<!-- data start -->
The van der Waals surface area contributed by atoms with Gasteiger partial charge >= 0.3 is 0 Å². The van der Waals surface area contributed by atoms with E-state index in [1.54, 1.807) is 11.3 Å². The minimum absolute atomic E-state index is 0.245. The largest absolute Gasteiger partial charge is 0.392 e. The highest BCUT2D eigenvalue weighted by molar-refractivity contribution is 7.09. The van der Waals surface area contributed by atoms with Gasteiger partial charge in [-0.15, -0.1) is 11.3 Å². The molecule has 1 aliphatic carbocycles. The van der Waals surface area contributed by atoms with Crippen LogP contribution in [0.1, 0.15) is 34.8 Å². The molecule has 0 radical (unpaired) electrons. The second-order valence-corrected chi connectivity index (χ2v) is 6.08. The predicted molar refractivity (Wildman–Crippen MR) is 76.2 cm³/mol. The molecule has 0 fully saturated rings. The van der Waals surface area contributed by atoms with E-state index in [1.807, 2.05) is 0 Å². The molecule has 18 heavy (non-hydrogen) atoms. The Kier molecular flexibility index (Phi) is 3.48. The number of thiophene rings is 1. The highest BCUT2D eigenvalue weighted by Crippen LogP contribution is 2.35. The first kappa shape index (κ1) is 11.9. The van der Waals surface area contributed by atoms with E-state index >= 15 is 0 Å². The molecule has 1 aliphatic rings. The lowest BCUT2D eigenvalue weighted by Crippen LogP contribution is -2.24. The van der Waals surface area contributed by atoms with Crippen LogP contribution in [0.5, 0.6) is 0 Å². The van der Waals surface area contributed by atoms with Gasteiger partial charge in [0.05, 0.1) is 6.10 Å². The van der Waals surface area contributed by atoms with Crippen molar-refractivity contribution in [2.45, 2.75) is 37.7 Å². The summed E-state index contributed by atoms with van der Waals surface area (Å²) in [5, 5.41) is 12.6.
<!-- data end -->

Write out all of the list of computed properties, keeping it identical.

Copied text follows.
The van der Waals surface area contributed by atoms with Gasteiger partial charge >= 0.3 is 0 Å². The van der Waals surface area contributed by atoms with E-state index in [1.54, 1.807) is 11.3 Å². The minimum absolute atomic E-state index is 0.245. The largest absolute Gasteiger partial charge is 0.392 e. The highest BCUT2D eigenvalue weighted by molar-refractivity contribution is 7.09. The van der Waals surface area contributed by atoms with Gasteiger partial charge in [-0.15, -0.1) is 11.3 Å². The molecule has 1 aliphatic carbocycles. The van der Waals surface area contributed by atoms with Crippen LogP contribution in [0.1, 0.15) is 34.8 Å². The molecule has 0 radical (unpaired) electrons. The second-order valence-corrected chi connectivity index (χ2v) is 6.08. The predicted molar refractivity (Wildman–Crippen MR) is 76.2 cm³/mol. The molecule has 0 fully saturated rings. The van der Waals surface area contributed by atoms with E-state index in [1.807, 2.05) is 0 Å². The molecule has 18 heavy (non-hydrogen) atoms. The Kier molecular flexibility index (Phi) is 3.48. The number of thiophene rings is 1. The highest BCUT2D eigenvalue weighted by Crippen LogP contribution is 2.35. The first kappa shape index (κ1) is 11.9. The van der Waals surface area contributed by atoms with E-state index >= 15 is 0 Å². The molecule has 1 aliphatic rings. The lowest BCUT2D eigenvalue weighted by Crippen LogP contribution is -2.24. The van der Waals surface area contributed by atoms with Crippen LogP contribution in [0.5, 0.6) is 0 Å². The van der Waals surface area contributed by atoms with Gasteiger partial charge in [0.05, 0.1) is 6.10 Å². The van der Waals surface area contributed by atoms with Crippen molar-refractivity contribution in [2.45, 2.75) is 37.7 Å². The summed E-state index contributed by atoms with van der Waals surface area (Å²) in [5, 5.41) is 12.6.